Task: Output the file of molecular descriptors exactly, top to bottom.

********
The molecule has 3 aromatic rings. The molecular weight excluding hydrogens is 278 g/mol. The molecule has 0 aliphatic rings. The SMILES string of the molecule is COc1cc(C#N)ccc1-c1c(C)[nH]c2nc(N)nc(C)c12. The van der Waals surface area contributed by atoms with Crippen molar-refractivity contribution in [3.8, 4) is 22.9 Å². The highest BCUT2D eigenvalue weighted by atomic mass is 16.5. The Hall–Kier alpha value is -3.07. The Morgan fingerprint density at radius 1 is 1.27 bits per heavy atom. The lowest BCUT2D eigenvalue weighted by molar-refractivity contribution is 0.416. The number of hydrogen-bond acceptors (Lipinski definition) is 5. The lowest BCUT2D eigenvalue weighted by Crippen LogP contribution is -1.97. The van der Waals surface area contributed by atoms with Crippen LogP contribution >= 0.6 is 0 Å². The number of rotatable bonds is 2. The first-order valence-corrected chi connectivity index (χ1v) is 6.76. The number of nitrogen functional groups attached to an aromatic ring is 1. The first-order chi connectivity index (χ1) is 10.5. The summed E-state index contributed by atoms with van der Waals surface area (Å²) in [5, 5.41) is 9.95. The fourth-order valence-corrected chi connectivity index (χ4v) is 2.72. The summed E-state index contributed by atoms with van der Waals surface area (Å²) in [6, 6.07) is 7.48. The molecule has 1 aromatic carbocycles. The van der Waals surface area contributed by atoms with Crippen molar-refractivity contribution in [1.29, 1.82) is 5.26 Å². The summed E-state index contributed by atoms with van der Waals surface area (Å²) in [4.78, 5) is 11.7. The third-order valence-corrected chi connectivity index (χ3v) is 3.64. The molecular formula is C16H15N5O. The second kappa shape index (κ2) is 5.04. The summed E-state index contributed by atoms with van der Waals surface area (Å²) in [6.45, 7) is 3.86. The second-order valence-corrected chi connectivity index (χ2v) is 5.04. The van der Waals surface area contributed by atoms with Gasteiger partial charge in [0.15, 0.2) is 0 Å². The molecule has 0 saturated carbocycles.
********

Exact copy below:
The molecule has 3 aromatic rings. The molecular weight excluding hydrogens is 278 g/mol. The molecule has 0 aliphatic rings. The SMILES string of the molecule is COc1cc(C#N)ccc1-c1c(C)[nH]c2nc(N)nc(C)c12. The van der Waals surface area contributed by atoms with Crippen molar-refractivity contribution in [3.8, 4) is 22.9 Å². The highest BCUT2D eigenvalue weighted by atomic mass is 16.5. The Hall–Kier alpha value is -3.07. The Morgan fingerprint density at radius 1 is 1.27 bits per heavy atom. The lowest BCUT2D eigenvalue weighted by molar-refractivity contribution is 0.416. The number of hydrogen-bond acceptors (Lipinski definition) is 5. The lowest BCUT2D eigenvalue weighted by Crippen LogP contribution is -1.97. The van der Waals surface area contributed by atoms with Crippen LogP contribution >= 0.6 is 0 Å². The number of rotatable bonds is 2. The first-order valence-corrected chi connectivity index (χ1v) is 6.76. The number of nitrogen functional groups attached to an aromatic ring is 1. The first-order chi connectivity index (χ1) is 10.5. The summed E-state index contributed by atoms with van der Waals surface area (Å²) in [5, 5.41) is 9.95. The fourth-order valence-corrected chi connectivity index (χ4v) is 2.72. The summed E-state index contributed by atoms with van der Waals surface area (Å²) in [6, 6.07) is 7.48. The molecule has 1 aromatic carbocycles. The van der Waals surface area contributed by atoms with Crippen molar-refractivity contribution in [1.29, 1.82) is 5.26 Å². The summed E-state index contributed by atoms with van der Waals surface area (Å²) in [4.78, 5) is 11.7. The third-order valence-corrected chi connectivity index (χ3v) is 3.64. The molecular formula is C16H15N5O. The second kappa shape index (κ2) is 5.04. The summed E-state index contributed by atoms with van der Waals surface area (Å²) in [6.45, 7) is 3.86. The second-order valence-corrected chi connectivity index (χ2v) is 5.04. The van der Waals surface area contributed by atoms with Gasteiger partial charge in [0.15, 0.2) is 0 Å². The molecule has 0 saturated carbocycles.